Currently we are targeting inner city areas of Kingston where poverty is extremely high and pet owners cannot afford pet care for their pets.  Our long range goal is to put together a mobile clinic that can travel throughout the island providing sterilizations to the rest of Jamaica.  We are funded by small grants and donations and are in need of volunteers and more funding.
 
Noah’s Ark Spay and Neuter Group’s US office is located at 15127 Perdido Drive, Orlando, Florida 32828.  The US phone is 407-482-8326.  The website is www.noahsarkjamaica.org.  Email address for the executive director/founder, Kimberly Swaim, is [email protected].  In Kingston, Jamaica, the program director/treasurer, Deborah Binns’, email address is [email protected].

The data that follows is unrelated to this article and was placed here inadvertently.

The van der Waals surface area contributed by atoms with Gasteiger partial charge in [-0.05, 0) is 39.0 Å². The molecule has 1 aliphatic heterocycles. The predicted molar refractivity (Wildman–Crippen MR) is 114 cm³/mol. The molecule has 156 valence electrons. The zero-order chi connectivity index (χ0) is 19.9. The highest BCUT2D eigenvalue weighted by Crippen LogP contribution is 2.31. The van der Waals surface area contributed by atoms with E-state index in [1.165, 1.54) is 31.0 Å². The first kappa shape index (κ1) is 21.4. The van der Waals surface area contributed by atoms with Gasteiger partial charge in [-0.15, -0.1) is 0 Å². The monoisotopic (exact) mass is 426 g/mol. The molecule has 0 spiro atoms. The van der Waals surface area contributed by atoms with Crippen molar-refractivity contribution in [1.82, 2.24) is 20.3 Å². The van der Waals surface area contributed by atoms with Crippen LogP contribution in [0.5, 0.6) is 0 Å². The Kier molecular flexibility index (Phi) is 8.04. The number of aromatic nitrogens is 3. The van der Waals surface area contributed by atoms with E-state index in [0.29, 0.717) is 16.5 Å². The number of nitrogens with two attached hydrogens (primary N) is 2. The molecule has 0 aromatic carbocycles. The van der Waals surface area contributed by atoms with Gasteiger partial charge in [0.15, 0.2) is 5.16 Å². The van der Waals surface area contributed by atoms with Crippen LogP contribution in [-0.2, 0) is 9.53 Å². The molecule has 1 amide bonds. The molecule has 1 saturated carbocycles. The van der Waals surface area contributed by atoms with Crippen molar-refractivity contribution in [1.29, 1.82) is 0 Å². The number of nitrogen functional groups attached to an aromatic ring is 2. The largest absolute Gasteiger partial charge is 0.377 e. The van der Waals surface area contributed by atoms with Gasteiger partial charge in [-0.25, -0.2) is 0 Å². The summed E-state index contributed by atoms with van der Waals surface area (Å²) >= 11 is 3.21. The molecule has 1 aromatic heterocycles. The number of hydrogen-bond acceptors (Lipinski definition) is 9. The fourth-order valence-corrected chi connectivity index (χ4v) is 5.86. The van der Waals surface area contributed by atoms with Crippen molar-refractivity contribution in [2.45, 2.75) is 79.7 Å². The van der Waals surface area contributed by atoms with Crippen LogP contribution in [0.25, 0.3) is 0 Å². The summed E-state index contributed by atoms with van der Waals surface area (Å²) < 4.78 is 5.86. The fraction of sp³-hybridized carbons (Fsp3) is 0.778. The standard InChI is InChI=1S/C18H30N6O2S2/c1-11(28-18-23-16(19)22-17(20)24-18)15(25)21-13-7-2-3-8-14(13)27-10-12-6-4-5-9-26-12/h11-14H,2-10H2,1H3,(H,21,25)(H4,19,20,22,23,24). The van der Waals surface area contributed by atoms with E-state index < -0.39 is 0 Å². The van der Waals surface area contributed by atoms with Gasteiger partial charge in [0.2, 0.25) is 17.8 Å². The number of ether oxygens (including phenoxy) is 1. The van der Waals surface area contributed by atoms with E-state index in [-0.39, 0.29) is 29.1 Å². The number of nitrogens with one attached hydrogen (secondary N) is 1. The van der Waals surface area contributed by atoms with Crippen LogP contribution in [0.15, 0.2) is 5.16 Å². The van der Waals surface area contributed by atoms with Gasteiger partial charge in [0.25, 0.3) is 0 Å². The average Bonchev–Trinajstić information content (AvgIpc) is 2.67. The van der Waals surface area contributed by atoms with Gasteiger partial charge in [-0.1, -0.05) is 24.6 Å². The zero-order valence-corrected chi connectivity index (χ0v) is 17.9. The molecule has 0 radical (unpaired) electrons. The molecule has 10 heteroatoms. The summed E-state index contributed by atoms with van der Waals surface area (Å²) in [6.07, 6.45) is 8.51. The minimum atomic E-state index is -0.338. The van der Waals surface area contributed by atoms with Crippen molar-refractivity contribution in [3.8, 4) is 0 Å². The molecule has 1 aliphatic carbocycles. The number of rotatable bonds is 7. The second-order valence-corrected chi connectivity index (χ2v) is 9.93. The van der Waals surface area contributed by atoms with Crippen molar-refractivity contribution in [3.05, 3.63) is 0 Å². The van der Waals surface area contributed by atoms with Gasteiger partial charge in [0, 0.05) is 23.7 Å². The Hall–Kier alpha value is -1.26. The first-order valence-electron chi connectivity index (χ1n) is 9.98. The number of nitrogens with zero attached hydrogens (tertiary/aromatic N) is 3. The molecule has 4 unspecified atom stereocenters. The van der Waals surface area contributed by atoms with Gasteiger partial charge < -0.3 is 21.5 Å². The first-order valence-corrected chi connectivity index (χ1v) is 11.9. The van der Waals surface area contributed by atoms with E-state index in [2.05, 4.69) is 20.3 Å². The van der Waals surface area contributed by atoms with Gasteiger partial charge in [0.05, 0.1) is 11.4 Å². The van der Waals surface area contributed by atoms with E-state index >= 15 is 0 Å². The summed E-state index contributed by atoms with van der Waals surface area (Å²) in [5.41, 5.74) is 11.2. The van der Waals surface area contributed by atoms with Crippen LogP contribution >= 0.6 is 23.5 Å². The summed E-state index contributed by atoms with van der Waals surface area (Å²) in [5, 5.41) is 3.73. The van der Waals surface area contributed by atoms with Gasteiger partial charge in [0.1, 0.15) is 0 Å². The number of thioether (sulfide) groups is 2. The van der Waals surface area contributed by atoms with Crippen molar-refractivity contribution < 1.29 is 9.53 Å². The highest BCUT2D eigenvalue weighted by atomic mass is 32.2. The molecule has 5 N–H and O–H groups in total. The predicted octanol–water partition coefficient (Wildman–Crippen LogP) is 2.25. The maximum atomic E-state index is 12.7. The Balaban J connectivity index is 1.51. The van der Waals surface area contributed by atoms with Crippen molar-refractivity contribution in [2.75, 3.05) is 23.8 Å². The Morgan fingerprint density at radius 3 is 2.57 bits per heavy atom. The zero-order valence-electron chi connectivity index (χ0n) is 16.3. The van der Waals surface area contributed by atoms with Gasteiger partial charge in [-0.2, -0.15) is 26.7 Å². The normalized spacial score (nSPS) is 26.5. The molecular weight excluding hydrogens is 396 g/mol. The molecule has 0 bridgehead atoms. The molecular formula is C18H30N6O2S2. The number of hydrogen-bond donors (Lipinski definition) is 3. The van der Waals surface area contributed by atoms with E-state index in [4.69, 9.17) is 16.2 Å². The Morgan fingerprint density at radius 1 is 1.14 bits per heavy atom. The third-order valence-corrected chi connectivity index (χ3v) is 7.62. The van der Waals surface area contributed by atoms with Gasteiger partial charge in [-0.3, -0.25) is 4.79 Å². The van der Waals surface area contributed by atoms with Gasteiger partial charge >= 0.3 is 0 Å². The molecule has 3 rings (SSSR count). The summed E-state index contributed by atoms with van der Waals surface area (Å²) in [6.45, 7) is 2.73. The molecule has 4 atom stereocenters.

Both of these organizations are doing a superb job with the feral, abandoned, and abused animals of Jamaica.  If you or someone you know is concerned for these animals, contact them through the websites to either volunteer or contribute.  They earnestly need your help caring for these animals and for the awareness of spay/neutering islandwide.  Later…